[0031]FIG. 2 is a front view of an inlet end surface of a filter catalyst according to Example No. 3 of the present invention;

[0032]FIG. 3 is a major cross-sectional view of the filter catalyst according to Example No. 3;

[0033]FIG. 4 is a major cross-sectional view of a filter catalyst according to Example No. 4 of the present invention;

[0034]FIG. 5 is a major front view of an inlet end surface of a filter catalyst according to Example No. 5 of the present invention;

[0035]FIG. 6 is a major cross-sectional view of the filter catalyst according to Example No. 5;

[0036]FIG. 7 is a diagram for illustrating how to manufacture the filter catalyst according to Example No. 5;

[0037]FIG. 8 is a major cross-sectional view of a filter catalyst according to Example No. 6 of the present invention; and

[0038]FIG. 9 is a major cross-sectional view of a filter catalyst according to Example No. 7 of the present invention.

DETAILED DESCRIPTION OF THE PREFERRED EMBODIMENT

[0039] Having generally described the present invention, a further understanding can be obtained by reference to the specific preferred embodiments which are provided herein for the purpose of illustration only and not intended to limit the scope of the appended claims.

[0040] In the present filter catalyst, the upstream-side straight-flow honeycomb structure is disposed on an upstream side of the exhaust gases with respect to the wall-flow honeycomb structure, and is provided integrally with the wall-flow honeycomb structure. When the upstream-side straight-flow honeycomb structure and wall-flow honeycomb structure are disposed independently of each other, it is inevitable that gaps occur between them. As a result, the heat of the exhaust gases escape through the gaps. However, in the present filter catalyst, the upstream-side straight-flow honeycomb structure and wall-flow honeycomb structure are integral. Accordingly, the thermal conductivity of the present filter catalyst is improved so that the heat of the exhaust gases conducts smoothly from the upstream-side straight-flow honeycomb structure to the wall-flow honeycomb structure. Therefore, the wall-flow honeycomb structure can be warmed up so quickly that the catalytic layer can show the catalytic activities promptly.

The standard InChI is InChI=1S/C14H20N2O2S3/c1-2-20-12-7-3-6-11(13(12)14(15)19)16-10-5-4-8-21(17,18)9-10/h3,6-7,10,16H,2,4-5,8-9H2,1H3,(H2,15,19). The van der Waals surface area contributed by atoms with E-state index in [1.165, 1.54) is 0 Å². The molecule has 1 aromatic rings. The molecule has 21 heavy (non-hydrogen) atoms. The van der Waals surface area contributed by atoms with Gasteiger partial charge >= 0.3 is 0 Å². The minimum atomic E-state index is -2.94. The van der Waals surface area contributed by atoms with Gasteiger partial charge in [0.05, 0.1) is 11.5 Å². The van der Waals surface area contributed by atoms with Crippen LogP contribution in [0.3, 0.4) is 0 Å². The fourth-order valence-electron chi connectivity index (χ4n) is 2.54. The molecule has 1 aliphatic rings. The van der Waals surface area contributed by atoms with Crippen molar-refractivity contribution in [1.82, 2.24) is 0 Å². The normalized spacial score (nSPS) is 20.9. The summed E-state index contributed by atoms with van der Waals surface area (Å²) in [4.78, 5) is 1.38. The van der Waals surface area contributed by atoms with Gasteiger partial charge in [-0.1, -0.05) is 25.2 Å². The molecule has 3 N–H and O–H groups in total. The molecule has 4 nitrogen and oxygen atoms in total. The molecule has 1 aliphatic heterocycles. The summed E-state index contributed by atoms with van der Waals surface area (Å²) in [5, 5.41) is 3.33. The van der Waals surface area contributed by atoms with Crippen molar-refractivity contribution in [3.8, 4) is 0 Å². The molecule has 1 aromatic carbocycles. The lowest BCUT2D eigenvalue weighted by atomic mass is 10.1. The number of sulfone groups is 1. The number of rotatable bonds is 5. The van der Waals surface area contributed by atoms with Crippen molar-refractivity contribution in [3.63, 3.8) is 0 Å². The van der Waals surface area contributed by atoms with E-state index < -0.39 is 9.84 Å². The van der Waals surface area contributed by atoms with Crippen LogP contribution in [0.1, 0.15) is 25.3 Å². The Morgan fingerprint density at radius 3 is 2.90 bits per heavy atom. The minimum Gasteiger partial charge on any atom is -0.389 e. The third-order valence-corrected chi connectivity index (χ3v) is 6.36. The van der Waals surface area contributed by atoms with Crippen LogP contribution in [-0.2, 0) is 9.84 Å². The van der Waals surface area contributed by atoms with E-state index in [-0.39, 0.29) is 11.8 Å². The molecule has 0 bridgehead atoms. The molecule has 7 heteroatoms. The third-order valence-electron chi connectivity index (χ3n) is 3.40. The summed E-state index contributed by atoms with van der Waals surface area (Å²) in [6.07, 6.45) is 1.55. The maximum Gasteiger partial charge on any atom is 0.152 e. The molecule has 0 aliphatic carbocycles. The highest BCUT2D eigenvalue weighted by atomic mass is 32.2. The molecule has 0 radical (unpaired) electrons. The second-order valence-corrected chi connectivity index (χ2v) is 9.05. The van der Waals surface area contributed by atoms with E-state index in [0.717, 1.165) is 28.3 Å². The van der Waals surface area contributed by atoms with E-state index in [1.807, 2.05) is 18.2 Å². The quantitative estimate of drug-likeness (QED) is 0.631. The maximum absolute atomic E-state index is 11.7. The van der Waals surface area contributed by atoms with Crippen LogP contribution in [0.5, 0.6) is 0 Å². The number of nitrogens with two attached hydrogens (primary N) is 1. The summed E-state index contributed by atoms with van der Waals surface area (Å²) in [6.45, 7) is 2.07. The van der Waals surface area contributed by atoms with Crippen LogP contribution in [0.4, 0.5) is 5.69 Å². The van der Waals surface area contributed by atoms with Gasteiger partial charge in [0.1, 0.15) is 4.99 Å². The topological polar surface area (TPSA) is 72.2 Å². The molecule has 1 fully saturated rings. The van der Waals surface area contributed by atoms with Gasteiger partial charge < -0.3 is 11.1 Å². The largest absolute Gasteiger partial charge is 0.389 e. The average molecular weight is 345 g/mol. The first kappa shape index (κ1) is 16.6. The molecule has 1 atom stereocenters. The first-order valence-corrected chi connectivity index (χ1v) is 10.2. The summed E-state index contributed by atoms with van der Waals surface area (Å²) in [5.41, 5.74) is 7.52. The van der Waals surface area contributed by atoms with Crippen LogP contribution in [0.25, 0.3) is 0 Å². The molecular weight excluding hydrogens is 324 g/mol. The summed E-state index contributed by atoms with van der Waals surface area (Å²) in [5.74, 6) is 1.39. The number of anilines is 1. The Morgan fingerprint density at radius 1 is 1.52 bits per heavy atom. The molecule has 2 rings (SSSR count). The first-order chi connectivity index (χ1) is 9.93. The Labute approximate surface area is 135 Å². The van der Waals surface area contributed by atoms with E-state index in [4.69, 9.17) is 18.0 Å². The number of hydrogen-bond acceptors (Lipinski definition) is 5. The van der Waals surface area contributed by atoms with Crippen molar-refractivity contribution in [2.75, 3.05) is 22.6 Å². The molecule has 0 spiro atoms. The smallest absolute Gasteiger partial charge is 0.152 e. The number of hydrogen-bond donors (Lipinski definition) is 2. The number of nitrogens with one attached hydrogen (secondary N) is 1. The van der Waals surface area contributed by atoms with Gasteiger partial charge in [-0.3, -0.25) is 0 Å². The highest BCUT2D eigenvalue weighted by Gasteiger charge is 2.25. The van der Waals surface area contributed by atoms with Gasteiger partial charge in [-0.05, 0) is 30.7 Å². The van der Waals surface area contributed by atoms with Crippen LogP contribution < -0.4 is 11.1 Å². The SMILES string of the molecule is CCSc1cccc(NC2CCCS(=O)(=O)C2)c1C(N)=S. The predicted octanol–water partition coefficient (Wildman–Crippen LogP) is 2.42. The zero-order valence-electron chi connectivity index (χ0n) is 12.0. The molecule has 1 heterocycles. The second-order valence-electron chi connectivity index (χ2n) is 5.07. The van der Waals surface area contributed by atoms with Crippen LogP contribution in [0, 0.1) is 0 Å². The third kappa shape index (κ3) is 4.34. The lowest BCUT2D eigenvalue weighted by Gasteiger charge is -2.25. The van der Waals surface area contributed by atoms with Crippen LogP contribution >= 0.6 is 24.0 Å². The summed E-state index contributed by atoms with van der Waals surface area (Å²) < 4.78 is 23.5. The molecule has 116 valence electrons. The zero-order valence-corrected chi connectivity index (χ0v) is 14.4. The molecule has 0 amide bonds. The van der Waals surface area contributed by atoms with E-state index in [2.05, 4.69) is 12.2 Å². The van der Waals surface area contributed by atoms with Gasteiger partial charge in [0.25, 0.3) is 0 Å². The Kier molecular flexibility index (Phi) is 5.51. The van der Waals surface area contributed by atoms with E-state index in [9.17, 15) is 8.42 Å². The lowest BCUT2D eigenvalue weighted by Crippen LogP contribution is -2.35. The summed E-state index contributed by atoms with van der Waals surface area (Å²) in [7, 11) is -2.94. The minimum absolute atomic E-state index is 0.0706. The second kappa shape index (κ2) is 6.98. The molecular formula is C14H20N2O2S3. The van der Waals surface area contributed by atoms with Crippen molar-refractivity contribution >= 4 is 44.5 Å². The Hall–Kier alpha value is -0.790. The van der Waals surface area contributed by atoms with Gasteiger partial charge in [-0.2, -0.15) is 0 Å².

[0041] Moreover, when the upstream-side straight cells are disposed, for example, coaxially with the inlet cells, the exhaust gases flowing straight in the upstream-side straight cells flow into the inlet cells as they are. Therefore, PMs are inhibited from depositing at the openings of the inlet cells so that the pressure loss is inhibited from enlarging. In addition, even when the inlet temperature of the exhaust gases drops to deposit PMs at the inlet cells, the wall-flow honeycomb structure can exhibit a high warmth-retaining property because it is provided integrally with the upstream-side straight-flow honeycomb structure. Accordingly, it is possible to burn the deposited PMs. Consequently, it is possible to inhibit the openings of the inlet cells from being closed by PMs. Note that, in this arrangement, the upstream-side straight cells face the clogged outlet cells as well. Accordingly, it is inevitable that PMs deposit more or less at the clogged openings of the outlet cells. However, when the exhaust gases with high temperatures are flowed, it is possible to burn the deposited PMs. Since the wall-flow honeycomb structure is likely to be warmed up as described above so that the wall-flow honeycomb structure can exhibit a high warmth-retaining property, it is possible to burn PMs with ease.

[0042] In addition, if the clogged outlet cells of the wall-flow honeycomb structure are exposed to the end surface of the filter catalyst structure, the clogged outlet cells might be damaged when the filter catalyst structure is handled or when it is subjected to vibrations. If such is the case, it is difficult to remove PMs because the exhaust gases flow into the wall-flow honeycomb structure through the-damaged clogged cells and are eventually emitted to the outside as they are. However, in the present filter catalyst, the upstream-side straight-flow honeycomb structure is disposed on an upstream side with respect to the wall-flow honeycomb structure to integrally continue from the wall-flow honeycomb structure. Thus, the clogged outlet cells of the wall-flow honeycomb structure are not exposed at all. Accordingly, it is possible to securely inhibit the deterioration of PMs-purifying activity which results from the damaged clogged outlet cells.

[0043] The upstream-side straight cells can desirably face the end surface of the filter cellular walls, and the filter catalyst can desirably further comprise a ramp extending from the upstream-side cellular walls in a tapered manner, connecting the upstream-side cellular walls with the filter cellular walls and leading the exhaust gases to the inlet cells. With such an arrangement, it is possible to smoothly lead the exhaust gases flowing into the upstream-side straight cells to the inlet cells. Thus, it is possible to inhibit PMs from depositing at the clogged outlet cells.